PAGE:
Title: Eliciting correlations between components selection decision cases in software architecting
Subject: Software engineering
Level: Basic
Description: BACKGROUND
Complex software systems require adequate design phases before proceeding to the implementation activities: in fact, the design allows to study the intended development solutions before any code has been even written, and check for required properties, possible pitfalls, and so forth. In this respect, software architecting is one of the relevant design phases of software engineering: over the years it has gained more and more importance as not only carrying by the intended structure of the system, but also the decision process that brought the experts to a certain design solution.

ORION is a research project that investigates decision cases among software components and their origins. In particular, the project collected a number of scenarios where a choice needed to be done on whether developing a component in house, outsourcing the development, buying a component off-the-shelf (COTS), or looking for open sources. Each decision case is documented in an appropriate format, driven by the GRADE taxonomy, that provides a shared vocabulary for defining decision cases.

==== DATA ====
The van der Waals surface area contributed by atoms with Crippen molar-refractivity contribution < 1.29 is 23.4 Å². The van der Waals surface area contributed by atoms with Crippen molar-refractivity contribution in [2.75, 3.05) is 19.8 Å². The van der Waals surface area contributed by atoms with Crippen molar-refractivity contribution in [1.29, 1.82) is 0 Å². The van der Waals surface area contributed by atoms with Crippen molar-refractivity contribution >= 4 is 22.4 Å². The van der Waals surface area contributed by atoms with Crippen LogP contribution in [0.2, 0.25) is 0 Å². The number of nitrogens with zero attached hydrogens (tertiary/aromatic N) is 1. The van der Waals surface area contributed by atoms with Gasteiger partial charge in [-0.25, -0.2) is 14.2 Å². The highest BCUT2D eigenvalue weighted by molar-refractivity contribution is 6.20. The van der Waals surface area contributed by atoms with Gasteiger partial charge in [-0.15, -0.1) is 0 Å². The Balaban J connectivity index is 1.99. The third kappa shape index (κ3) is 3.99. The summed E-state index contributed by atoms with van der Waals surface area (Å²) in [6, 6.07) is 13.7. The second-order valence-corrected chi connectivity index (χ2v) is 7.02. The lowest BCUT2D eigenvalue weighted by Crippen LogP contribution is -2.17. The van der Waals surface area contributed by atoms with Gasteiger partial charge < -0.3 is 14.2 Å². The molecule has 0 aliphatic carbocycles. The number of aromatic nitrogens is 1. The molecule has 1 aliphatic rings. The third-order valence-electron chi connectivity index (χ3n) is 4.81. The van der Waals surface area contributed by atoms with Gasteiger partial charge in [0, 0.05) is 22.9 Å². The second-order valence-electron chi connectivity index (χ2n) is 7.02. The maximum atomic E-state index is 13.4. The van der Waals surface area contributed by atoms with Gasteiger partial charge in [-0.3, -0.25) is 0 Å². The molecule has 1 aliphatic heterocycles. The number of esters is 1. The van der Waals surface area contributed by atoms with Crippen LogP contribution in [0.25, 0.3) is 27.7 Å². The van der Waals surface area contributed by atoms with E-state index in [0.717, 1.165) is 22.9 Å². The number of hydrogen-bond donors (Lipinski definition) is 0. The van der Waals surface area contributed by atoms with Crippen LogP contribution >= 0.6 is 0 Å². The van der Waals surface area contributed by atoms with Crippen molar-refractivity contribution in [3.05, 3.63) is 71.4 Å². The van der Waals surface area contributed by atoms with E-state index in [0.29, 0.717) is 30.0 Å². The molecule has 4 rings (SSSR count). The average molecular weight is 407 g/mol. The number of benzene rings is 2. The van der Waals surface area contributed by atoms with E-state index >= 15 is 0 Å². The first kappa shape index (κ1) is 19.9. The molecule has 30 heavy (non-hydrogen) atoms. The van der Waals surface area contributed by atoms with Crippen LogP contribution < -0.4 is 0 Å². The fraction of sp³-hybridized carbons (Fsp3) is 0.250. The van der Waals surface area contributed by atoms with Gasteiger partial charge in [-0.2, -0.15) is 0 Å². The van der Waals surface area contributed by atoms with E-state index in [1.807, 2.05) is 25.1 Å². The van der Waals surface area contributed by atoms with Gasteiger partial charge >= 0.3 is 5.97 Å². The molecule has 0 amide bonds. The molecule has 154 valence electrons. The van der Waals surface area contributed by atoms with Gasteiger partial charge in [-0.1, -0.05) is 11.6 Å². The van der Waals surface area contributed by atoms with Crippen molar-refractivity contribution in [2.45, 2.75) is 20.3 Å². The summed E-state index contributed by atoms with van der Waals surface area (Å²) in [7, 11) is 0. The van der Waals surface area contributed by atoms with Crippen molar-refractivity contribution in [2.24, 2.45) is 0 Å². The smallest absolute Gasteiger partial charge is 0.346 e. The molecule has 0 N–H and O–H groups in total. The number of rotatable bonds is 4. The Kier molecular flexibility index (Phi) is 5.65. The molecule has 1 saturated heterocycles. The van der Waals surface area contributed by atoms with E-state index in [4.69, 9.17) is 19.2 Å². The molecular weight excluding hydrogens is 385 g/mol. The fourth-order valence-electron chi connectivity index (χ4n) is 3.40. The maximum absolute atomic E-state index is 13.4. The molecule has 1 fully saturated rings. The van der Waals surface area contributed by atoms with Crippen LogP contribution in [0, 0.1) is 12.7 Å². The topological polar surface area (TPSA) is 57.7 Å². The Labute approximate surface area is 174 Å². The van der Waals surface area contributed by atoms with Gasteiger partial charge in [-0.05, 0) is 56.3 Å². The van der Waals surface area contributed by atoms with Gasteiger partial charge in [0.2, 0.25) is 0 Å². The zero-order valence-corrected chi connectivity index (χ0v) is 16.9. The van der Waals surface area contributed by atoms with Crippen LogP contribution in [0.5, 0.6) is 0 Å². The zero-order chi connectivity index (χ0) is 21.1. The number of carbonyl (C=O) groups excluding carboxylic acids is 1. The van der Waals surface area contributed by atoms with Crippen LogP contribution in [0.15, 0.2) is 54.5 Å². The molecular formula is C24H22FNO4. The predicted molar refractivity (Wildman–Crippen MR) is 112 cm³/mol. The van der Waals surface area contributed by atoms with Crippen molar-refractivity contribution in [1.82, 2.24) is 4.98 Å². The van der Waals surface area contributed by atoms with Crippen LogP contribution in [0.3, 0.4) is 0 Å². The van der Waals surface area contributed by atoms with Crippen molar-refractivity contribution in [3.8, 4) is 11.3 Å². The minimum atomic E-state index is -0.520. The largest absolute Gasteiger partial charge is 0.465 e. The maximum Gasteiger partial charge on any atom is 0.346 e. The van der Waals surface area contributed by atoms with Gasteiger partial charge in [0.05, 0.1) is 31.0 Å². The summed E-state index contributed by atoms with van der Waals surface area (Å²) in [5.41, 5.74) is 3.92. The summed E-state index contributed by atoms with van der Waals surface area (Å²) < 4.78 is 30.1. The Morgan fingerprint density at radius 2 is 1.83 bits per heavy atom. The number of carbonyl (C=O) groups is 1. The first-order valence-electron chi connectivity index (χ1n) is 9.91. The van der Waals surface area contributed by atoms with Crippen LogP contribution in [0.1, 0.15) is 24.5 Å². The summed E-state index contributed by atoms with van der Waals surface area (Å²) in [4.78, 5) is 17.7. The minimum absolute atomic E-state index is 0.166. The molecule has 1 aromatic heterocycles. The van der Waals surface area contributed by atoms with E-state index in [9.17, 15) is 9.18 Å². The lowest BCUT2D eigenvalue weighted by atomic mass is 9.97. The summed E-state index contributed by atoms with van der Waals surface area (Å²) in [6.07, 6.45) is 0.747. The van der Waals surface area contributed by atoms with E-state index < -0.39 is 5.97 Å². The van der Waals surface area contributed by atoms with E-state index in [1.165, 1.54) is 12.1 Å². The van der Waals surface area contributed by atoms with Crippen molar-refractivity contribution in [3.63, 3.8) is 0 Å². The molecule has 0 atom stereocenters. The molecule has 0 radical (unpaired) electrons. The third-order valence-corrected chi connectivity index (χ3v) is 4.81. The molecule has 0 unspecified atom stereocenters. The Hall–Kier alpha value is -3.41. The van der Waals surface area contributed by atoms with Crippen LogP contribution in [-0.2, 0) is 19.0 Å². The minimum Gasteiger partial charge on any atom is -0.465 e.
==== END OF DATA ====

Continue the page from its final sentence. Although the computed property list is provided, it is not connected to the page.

OBJECTIVES
The goal of this thesis is to inspect the collected decision cases to elicit recurring correlations between elements involved in the decisions. For example, "whenever the product is safety-critical there is no open source alternative between the available options". Since the number of nodes and edges grows exponentially with the number of cases, this discovery is meant to be done by means of an apposite automated way. To summarise, the student is supposed to:
- select appropriate method(s) for automatically detecting correlations between decision cases;
- run the correlation detection methods and analyse the results.

It is worth mentioning that the collected decision cases are stored in a graph database (Neo4J); therefore some adaptation/conversion work might be required to make decision case data compatible with the correlation detection mechanism.

RESULTS:
The thesis is expected to appropriately investigate and report about the selection of an appropriate mechanism for eliciting correlations between decision cases. Moreover, the report is expected to discuss relevant findings as elicited by the correlation detection(s).
Start date:
End date:
Prerequisites: A solid knowledge of object oriented programming (in particular Java and/or Javascript) is required. Knowledge of graph theory can help.
IDT supervisors: Antonio Cicchetti
Examiner: Jan Carlson
Comments: